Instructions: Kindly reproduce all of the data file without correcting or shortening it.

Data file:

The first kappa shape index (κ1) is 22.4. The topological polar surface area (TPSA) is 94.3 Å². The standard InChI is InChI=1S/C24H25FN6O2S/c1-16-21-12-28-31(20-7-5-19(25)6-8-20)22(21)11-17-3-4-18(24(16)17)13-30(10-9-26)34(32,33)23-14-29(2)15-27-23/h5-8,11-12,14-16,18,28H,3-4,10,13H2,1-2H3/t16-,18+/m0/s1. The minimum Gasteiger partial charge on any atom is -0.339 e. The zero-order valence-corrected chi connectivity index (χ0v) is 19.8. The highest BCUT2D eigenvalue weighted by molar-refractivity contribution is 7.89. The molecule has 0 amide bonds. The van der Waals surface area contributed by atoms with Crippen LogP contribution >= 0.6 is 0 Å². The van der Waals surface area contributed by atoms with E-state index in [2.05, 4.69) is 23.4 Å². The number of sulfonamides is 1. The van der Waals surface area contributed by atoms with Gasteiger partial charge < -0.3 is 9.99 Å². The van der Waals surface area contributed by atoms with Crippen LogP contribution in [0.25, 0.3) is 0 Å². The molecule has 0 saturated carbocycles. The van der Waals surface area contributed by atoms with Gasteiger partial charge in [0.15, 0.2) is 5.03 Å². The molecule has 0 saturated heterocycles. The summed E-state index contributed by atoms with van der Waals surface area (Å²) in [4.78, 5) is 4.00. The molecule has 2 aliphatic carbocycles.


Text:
The first kappa shape index (κ1) is 22.4. The topological polar surface area (TPSA) is 94.3 Å². The standard InChI is InChI=1S/C24H25FN6O2S/c1-16-21-12-28-31(20-7-5-19(25)6-8-20)22(21)11-17-3-4-18(24(16)17)13-30(10-9-26)34(32,33)23-14-29(2)15-27-23/h5-8,11-12,14-16,18,28H,3-4,10,13H2,1-2H3/t16-,18+/m0/s1. The minimum Gasteiger partial charge on any atom is -0.339 e. The zero-order valence-corrected chi connectivity index (χ0v) is 19.8. The highest BCUT2D eigenvalue weighted by molar-refractivity contribution is 7.89. The molecule has 0 amide bonds. The van der Waals surface area contributed by atoms with Crippen LogP contribution >= 0.6 is 0 Å². The van der Waals surface area contributed by atoms with E-state index in [2.05, 4.69) is 23.4 Å². The number of sulfonamides is 1. The van der Waals surface area contributed by atoms with Gasteiger partial charge < -0.3 is 9.99 Å². The van der Waals surface area contributed by atoms with Crippen LogP contribution in [0.25, 0.3) is 0 Å². The molecule has 0 saturated carbocycles. The van der Waals surface area contributed by atoms with Gasteiger partial charge in [0.15, 0.2) is 5.03 Å². The molecule has 0 saturated heterocycles. The summed E-state index contributed by atoms with van der Waals surface area (Å²) in [4.78, 5) is 4.00. The molecule has 2 aliphatic carbocycles.